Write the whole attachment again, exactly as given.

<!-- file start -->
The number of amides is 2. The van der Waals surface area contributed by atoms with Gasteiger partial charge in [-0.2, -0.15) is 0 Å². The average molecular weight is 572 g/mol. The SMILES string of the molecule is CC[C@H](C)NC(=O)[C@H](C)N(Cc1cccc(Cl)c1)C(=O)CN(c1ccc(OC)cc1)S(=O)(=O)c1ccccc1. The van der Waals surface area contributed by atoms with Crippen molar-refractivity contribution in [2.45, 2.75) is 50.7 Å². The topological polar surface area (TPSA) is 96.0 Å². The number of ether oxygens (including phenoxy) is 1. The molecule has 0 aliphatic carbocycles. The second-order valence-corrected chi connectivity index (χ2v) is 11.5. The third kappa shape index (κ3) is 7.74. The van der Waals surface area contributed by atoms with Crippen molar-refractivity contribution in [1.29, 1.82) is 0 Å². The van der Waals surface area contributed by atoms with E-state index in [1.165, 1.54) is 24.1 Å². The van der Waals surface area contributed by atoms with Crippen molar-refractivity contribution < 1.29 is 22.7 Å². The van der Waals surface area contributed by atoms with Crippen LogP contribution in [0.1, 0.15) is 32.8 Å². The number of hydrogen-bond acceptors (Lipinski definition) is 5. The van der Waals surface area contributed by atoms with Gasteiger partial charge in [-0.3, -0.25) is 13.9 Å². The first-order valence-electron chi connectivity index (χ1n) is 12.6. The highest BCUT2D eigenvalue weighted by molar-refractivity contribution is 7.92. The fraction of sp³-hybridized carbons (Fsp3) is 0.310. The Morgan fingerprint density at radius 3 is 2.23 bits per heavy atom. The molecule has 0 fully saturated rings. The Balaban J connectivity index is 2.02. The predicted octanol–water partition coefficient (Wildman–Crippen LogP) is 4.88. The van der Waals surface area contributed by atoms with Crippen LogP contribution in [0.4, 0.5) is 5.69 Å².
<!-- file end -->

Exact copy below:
The number of amides is 2. The van der Waals surface area contributed by atoms with Gasteiger partial charge in [-0.2, -0.15) is 0 Å². The average molecular weight is 572 g/mol. The SMILES string of the molecule is CC[C@H](C)NC(=O)[C@H](C)N(Cc1cccc(Cl)c1)C(=O)CN(c1ccc(OC)cc1)S(=O)(=O)c1ccccc1. The van der Waals surface area contributed by atoms with Crippen molar-refractivity contribution in [2.45, 2.75) is 50.7 Å². The topological polar surface area (TPSA) is 96.0 Å². The number of ether oxygens (including phenoxy) is 1. The molecule has 0 aliphatic carbocycles. The second-order valence-corrected chi connectivity index (χ2v) is 11.5. The third kappa shape index (κ3) is 7.74. The van der Waals surface area contributed by atoms with Crippen molar-refractivity contribution in [1.29, 1.82) is 0 Å². The van der Waals surface area contributed by atoms with E-state index in [1.165, 1.54) is 24.1 Å². The van der Waals surface area contributed by atoms with Crippen molar-refractivity contribution < 1.29 is 22.7 Å². The van der Waals surface area contributed by atoms with Crippen LogP contribution in [0.1, 0.15) is 32.8 Å². The number of hydrogen-bond acceptors (Lipinski definition) is 5. The van der Waals surface area contributed by atoms with Gasteiger partial charge in [-0.3, -0.25) is 13.9 Å². The first-order valence-electron chi connectivity index (χ1n) is 12.6. The highest BCUT2D eigenvalue weighted by molar-refractivity contribution is 7.92. The fraction of sp³-hybridized carbons (Fsp3) is 0.310. The Morgan fingerprint density at radius 3 is 2.23 bits per heavy atom. The molecule has 0 fully saturated rings. The Balaban J connectivity index is 2.02. The predicted octanol–water partition coefficient (Wildman–Crippen LogP) is 4.88. The van der Waals surface area contributed by atoms with Crippen LogP contribution in [0.4, 0.5) is 5.69 Å².